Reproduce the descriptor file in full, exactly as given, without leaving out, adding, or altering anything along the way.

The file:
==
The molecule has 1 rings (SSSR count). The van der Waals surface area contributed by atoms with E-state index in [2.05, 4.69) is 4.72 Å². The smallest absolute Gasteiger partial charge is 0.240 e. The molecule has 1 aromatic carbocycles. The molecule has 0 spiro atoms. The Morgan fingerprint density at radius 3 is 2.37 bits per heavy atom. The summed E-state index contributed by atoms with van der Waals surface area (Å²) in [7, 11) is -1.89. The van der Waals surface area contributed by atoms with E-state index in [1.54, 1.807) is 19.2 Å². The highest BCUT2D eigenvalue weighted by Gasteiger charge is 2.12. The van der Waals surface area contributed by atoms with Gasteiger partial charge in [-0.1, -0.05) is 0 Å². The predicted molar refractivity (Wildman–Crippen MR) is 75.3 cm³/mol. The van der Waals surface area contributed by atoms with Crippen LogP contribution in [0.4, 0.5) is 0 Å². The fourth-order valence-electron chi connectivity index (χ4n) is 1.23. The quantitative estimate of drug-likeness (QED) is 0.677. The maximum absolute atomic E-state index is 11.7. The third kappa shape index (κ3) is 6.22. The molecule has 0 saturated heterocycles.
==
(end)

The molecule has 1 rings (SSSR count). The van der Waals surface area contributed by atoms with E-state index in [2.05, 4.69) is 4.72 Å². The smallest absolute Gasteiger partial charge is 0.240 e. The molecule has 1 aromatic carbocycles. The molecule has 0 spiro atoms. The Morgan fingerprint density at radius 3 is 2.37 bits per heavy atom. The summed E-state index contributed by atoms with van der Waals surface area (Å²) in [7, 11) is -1.89. The van der Waals surface area contributed by atoms with E-state index in [1.54, 1.807) is 19.2 Å². The highest BCUT2D eigenvalue weighted by Gasteiger charge is 2.12. The van der Waals surface area contributed by atoms with Gasteiger partial charge in [-0.1, -0.05) is 0 Å². The predicted molar refractivity (Wildman–Crippen MR) is 75.3 cm³/mol. The van der Waals surface area contributed by atoms with Crippen LogP contribution in [0.4, 0.5) is 0 Å². The fourth-order valence-electron chi connectivity index (χ4n) is 1.23. The quantitative estimate of drug-likeness (QED) is 0.677. The maximum absolute atomic E-state index is 11.7. The third kappa shape index (κ3) is 6.22. The molecule has 0 saturated heterocycles.